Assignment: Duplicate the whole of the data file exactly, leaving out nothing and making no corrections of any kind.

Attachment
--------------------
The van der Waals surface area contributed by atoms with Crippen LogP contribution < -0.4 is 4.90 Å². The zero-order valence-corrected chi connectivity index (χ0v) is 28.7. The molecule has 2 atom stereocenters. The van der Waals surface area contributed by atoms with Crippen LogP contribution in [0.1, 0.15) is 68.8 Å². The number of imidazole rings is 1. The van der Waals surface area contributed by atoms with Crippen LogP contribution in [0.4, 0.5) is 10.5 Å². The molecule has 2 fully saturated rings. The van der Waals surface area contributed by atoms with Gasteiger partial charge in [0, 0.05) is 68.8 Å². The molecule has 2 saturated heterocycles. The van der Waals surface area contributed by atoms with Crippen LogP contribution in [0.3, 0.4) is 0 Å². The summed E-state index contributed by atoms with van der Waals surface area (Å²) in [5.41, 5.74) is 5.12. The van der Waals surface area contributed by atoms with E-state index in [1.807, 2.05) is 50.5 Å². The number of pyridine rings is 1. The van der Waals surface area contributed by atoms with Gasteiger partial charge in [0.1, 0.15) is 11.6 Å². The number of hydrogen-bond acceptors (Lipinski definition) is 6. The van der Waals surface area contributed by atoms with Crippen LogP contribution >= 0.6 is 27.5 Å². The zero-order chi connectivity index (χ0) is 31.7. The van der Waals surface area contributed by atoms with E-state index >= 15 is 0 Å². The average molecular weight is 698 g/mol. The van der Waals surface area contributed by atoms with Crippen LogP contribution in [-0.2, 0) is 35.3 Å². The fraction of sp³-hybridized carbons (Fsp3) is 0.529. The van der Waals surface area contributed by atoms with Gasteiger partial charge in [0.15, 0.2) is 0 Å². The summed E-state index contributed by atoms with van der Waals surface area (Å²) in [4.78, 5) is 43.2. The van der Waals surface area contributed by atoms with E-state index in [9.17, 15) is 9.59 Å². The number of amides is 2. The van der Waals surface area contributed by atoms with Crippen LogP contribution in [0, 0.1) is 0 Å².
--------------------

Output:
The van der Waals surface area contributed by atoms with Crippen LogP contribution < -0.4 is 4.90 Å². The zero-order valence-corrected chi connectivity index (χ0v) is 28.7. The molecule has 2 atom stereocenters. The van der Waals surface area contributed by atoms with Crippen LogP contribution in [0.1, 0.15) is 68.8 Å². The number of imidazole rings is 1. The van der Waals surface area contributed by atoms with Crippen LogP contribution in [0.4, 0.5) is 10.5 Å². The molecule has 2 fully saturated rings. The van der Waals surface area contributed by atoms with Gasteiger partial charge in [0, 0.05) is 68.8 Å². The molecule has 2 saturated heterocycles. The van der Waals surface area contributed by atoms with Crippen LogP contribution in [0.3, 0.4) is 0 Å². The summed E-state index contributed by atoms with van der Waals surface area (Å²) in [5.41, 5.74) is 5.12. The van der Waals surface area contributed by atoms with E-state index in [1.807, 2.05) is 50.5 Å². The number of pyridine rings is 1. The van der Waals surface area contributed by atoms with Gasteiger partial charge in [0.1, 0.15) is 11.6 Å². The number of hydrogen-bond acceptors (Lipinski definition) is 6. The van der Waals surface area contributed by atoms with Crippen LogP contribution >= 0.6 is 27.5 Å². The zero-order chi connectivity index (χ0) is 31.7. The van der Waals surface area contributed by atoms with E-state index >= 15 is 0 Å². The average molecular weight is 698 g/mol. The van der Waals surface area contributed by atoms with Crippen LogP contribution in [-0.2, 0) is 35.3 Å². The fraction of sp³-hybridized carbons (Fsp3) is 0.529. The van der Waals surface area contributed by atoms with Gasteiger partial charge in [0.15, 0.2) is 0 Å². The summed E-state index contributed by atoms with van der Waals surface area (Å²) in [4.78, 5) is 43.2. The van der Waals surface area contributed by atoms with E-state index in [9.17, 15) is 9.59 Å². The number of amides is 2. The van der Waals surface area contributed by atoms with Crippen LogP contribution in [0, 0.1) is 0 Å².